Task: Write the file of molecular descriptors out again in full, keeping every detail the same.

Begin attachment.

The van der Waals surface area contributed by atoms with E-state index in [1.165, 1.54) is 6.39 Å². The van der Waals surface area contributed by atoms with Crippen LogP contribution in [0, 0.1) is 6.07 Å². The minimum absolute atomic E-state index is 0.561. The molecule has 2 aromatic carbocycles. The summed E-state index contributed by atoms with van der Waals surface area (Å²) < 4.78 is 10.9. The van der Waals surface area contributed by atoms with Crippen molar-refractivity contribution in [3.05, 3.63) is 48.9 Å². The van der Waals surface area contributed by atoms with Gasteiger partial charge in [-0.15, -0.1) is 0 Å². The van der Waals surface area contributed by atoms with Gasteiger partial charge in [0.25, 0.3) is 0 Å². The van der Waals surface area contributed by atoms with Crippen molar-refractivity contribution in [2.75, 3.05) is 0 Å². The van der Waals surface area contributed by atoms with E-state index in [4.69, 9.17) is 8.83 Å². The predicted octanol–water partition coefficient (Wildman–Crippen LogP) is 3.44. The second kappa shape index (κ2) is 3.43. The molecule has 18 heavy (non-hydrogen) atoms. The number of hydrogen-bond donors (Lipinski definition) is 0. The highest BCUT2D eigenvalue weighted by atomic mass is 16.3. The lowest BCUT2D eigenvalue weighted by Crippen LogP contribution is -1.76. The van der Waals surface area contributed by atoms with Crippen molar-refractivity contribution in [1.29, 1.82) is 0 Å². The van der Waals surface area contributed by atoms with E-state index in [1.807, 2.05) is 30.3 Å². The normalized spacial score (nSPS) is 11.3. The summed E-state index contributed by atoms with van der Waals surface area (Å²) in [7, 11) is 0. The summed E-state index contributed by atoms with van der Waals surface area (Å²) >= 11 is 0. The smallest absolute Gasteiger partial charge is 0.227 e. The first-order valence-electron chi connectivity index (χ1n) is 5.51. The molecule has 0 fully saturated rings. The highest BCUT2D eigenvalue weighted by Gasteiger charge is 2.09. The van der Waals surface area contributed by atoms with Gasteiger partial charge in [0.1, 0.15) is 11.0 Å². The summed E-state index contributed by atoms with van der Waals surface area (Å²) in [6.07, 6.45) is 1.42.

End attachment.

The van der Waals surface area contributed by atoms with E-state index in [1.165, 1.54) is 6.39 Å². The van der Waals surface area contributed by atoms with Crippen LogP contribution in [0, 0.1) is 6.07 Å². The minimum absolute atomic E-state index is 0.561. The molecule has 2 aromatic carbocycles. The summed E-state index contributed by atoms with van der Waals surface area (Å²) < 4.78 is 10.9. The van der Waals surface area contributed by atoms with Crippen molar-refractivity contribution in [3.05, 3.63) is 48.9 Å². The van der Waals surface area contributed by atoms with Gasteiger partial charge in [-0.15, -0.1) is 0 Å². The van der Waals surface area contributed by atoms with Gasteiger partial charge in [0.25, 0.3) is 0 Å². The van der Waals surface area contributed by atoms with Crippen molar-refractivity contribution in [2.75, 3.05) is 0 Å². The van der Waals surface area contributed by atoms with E-state index in [4.69, 9.17) is 8.83 Å². The predicted octanol–water partition coefficient (Wildman–Crippen LogP) is 3.44. The second kappa shape index (κ2) is 3.43. The molecule has 18 heavy (non-hydrogen) atoms. The number of hydrogen-bond donors (Lipinski definition) is 0. The highest BCUT2D eigenvalue weighted by atomic mass is 16.3. The lowest BCUT2D eigenvalue weighted by Crippen LogP contribution is -1.76. The van der Waals surface area contributed by atoms with Crippen molar-refractivity contribution in [1.29, 1.82) is 0 Å². The van der Waals surface area contributed by atoms with E-state index in [1.807, 2.05) is 30.3 Å². The normalized spacial score (nSPS) is 11.3. The summed E-state index contributed by atoms with van der Waals surface area (Å²) in [7, 11) is 0. The summed E-state index contributed by atoms with van der Waals surface area (Å²) >= 11 is 0. The smallest absolute Gasteiger partial charge is 0.227 e. The first-order valence-electron chi connectivity index (χ1n) is 5.51. The molecule has 0 fully saturated rings. The highest BCUT2D eigenvalue weighted by Gasteiger charge is 2.09. The van der Waals surface area contributed by atoms with Gasteiger partial charge in [0.1, 0.15) is 11.0 Å². The summed E-state index contributed by atoms with van der Waals surface area (Å²) in [6.07, 6.45) is 1.42.